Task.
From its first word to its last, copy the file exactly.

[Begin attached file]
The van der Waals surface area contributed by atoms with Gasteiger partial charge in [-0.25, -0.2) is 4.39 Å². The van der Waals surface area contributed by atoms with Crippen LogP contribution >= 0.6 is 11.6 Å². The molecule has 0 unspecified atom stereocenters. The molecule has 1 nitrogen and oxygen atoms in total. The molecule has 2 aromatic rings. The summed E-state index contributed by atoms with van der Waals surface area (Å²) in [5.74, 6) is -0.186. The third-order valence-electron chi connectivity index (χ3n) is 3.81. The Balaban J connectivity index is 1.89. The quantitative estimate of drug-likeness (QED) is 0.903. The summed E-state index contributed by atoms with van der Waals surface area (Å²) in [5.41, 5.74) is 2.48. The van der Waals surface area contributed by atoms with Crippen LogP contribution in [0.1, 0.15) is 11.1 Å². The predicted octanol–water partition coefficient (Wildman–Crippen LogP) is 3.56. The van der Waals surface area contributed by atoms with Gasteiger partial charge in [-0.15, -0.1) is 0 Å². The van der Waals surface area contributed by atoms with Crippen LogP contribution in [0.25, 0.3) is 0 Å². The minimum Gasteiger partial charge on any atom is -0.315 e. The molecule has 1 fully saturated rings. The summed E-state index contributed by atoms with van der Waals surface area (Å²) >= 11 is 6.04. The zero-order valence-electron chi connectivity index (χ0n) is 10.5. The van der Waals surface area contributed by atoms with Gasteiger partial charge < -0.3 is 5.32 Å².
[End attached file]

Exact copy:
The van der Waals surface area contributed by atoms with Gasteiger partial charge in [-0.25, -0.2) is 4.39 Å². The van der Waals surface area contributed by atoms with Crippen LogP contribution >= 0.6 is 11.6 Å². The molecule has 0 unspecified atom stereocenters. The molecule has 1 nitrogen and oxygen atoms in total. The molecule has 2 aromatic rings. The summed E-state index contributed by atoms with van der Waals surface area (Å²) in [5.74, 6) is -0.186. The third-order valence-electron chi connectivity index (χ3n) is 3.81. The Balaban J connectivity index is 1.89. The quantitative estimate of drug-likeness (QED) is 0.903. The summed E-state index contributed by atoms with van der Waals surface area (Å²) in [5.41, 5.74) is 2.48. The van der Waals surface area contributed by atoms with Crippen LogP contribution in [0.1, 0.15) is 11.1 Å². The predicted octanol–water partition coefficient (Wildman–Crippen LogP) is 3.56. The van der Waals surface area contributed by atoms with Gasteiger partial charge in [-0.15, -0.1) is 0 Å². The van der Waals surface area contributed by atoms with Crippen LogP contribution in [0.25, 0.3) is 0 Å². The minimum Gasteiger partial charge on any atom is -0.315 e. The molecule has 1 fully saturated rings. The summed E-state index contributed by atoms with van der Waals surface area (Å²) >= 11 is 6.04. The zero-order valence-electron chi connectivity index (χ0n) is 10.5. The van der Waals surface area contributed by atoms with Gasteiger partial charge < -0.3 is 5.32 Å².